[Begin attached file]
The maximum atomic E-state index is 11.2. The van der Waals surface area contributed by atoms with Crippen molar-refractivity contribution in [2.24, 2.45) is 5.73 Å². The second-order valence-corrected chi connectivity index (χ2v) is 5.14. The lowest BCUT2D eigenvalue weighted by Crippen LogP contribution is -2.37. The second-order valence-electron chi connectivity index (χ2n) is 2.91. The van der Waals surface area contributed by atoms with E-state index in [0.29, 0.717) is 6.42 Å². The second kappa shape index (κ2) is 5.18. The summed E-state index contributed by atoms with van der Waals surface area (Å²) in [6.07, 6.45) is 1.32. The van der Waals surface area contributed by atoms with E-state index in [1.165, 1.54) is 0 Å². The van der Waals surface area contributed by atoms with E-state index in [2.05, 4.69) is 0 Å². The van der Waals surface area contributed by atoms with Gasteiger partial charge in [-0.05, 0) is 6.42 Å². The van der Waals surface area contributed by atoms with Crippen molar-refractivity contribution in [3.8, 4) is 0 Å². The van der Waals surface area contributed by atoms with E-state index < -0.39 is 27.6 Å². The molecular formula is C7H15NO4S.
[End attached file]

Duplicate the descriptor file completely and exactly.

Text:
The maximum atomic E-state index is 11.2. The van der Waals surface area contributed by atoms with Crippen molar-refractivity contribution in [2.24, 2.45) is 5.73 Å². The second-order valence-corrected chi connectivity index (χ2v) is 5.14. The lowest BCUT2D eigenvalue weighted by Crippen LogP contribution is -2.37. The second-order valence-electron chi connectivity index (χ2n) is 2.91. The van der Waals surface area contributed by atoms with E-state index in [0.29, 0.717) is 6.42 Å². The second kappa shape index (κ2) is 5.18. The summed E-state index contributed by atoms with van der Waals surface area (Å²) in [6.07, 6.45) is 1.32. The van der Waals surface area contributed by atoms with E-state index in [1.165, 1.54) is 0 Å². The van der Waals surface area contributed by atoms with E-state index in [2.05, 4.69) is 0 Å². The van der Waals surface area contributed by atoms with Gasteiger partial charge in [-0.05, 0) is 6.42 Å². The van der Waals surface area contributed by atoms with Crippen molar-refractivity contribution in [3.8, 4) is 0 Å². The van der Waals surface area contributed by atoms with E-state index < -0.39 is 27.6 Å². The molecular formula is C7H15NO4S.